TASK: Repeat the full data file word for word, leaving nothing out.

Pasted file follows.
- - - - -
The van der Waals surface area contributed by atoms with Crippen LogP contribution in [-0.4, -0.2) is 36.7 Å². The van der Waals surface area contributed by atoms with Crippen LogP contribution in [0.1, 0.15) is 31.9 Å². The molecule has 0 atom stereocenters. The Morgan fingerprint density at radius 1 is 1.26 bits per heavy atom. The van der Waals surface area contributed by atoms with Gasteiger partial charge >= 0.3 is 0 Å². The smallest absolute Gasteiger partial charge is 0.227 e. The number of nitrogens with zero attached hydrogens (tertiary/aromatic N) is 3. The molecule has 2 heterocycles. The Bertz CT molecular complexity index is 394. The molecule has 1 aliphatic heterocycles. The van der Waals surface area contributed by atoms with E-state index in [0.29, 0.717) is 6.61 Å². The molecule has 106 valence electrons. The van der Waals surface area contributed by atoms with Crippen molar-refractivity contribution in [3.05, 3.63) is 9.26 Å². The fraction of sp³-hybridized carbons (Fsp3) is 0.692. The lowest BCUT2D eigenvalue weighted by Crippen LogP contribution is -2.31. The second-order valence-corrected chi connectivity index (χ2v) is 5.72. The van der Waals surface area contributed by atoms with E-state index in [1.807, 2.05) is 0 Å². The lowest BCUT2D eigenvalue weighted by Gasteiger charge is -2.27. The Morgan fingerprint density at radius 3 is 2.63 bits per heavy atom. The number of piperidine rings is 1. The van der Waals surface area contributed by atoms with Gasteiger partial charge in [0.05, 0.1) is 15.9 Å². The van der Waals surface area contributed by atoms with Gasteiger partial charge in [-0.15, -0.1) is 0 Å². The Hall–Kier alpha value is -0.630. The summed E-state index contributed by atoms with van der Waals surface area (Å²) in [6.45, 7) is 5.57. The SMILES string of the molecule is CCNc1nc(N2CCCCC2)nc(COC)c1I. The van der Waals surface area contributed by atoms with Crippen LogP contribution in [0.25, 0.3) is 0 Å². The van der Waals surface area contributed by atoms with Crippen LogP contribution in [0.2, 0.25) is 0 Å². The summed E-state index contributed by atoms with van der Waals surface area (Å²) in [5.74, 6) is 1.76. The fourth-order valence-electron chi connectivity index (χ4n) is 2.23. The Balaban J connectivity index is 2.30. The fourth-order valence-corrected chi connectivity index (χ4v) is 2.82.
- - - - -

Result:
The van der Waals surface area contributed by atoms with Crippen LogP contribution in [-0.4, -0.2) is 36.7 Å². The van der Waals surface area contributed by atoms with Crippen LogP contribution in [0.1, 0.15) is 31.9 Å². The molecule has 0 atom stereocenters. The Morgan fingerprint density at radius 1 is 1.26 bits per heavy atom. The van der Waals surface area contributed by atoms with Gasteiger partial charge >= 0.3 is 0 Å². The smallest absolute Gasteiger partial charge is 0.227 e. The number of nitrogens with zero attached hydrogens (tertiary/aromatic N) is 3. The molecule has 2 heterocycles. The Bertz CT molecular complexity index is 394. The molecule has 1 aliphatic heterocycles. The van der Waals surface area contributed by atoms with E-state index in [0.29, 0.717) is 6.61 Å². The molecule has 106 valence electrons. The van der Waals surface area contributed by atoms with Crippen molar-refractivity contribution in [3.05, 3.63) is 9.26 Å². The fraction of sp³-hybridized carbons (Fsp3) is 0.692. The lowest BCUT2D eigenvalue weighted by Crippen LogP contribution is -2.31. The second-order valence-corrected chi connectivity index (χ2v) is 5.72. The van der Waals surface area contributed by atoms with E-state index in [1.807, 2.05) is 0 Å². The lowest BCUT2D eigenvalue weighted by Gasteiger charge is -2.27. The Morgan fingerprint density at radius 3 is 2.63 bits per heavy atom. The number of piperidine rings is 1. The van der Waals surface area contributed by atoms with Gasteiger partial charge in [0.05, 0.1) is 15.9 Å². The van der Waals surface area contributed by atoms with Gasteiger partial charge in [-0.15, -0.1) is 0 Å². The Hall–Kier alpha value is -0.630. The summed E-state index contributed by atoms with van der Waals surface area (Å²) in [6.45, 7) is 5.57. The SMILES string of the molecule is CCNc1nc(N2CCCCC2)nc(COC)c1I. The van der Waals surface area contributed by atoms with Crippen LogP contribution in [0.25, 0.3) is 0 Å². The van der Waals surface area contributed by atoms with Crippen LogP contribution in [0.2, 0.25) is 0 Å². The summed E-state index contributed by atoms with van der Waals surface area (Å²) in [5.74, 6) is 1.76. The fourth-order valence-electron chi connectivity index (χ4n) is 2.23. The Balaban J connectivity index is 2.30. The fourth-order valence-corrected chi connectivity index (χ4v) is 2.82.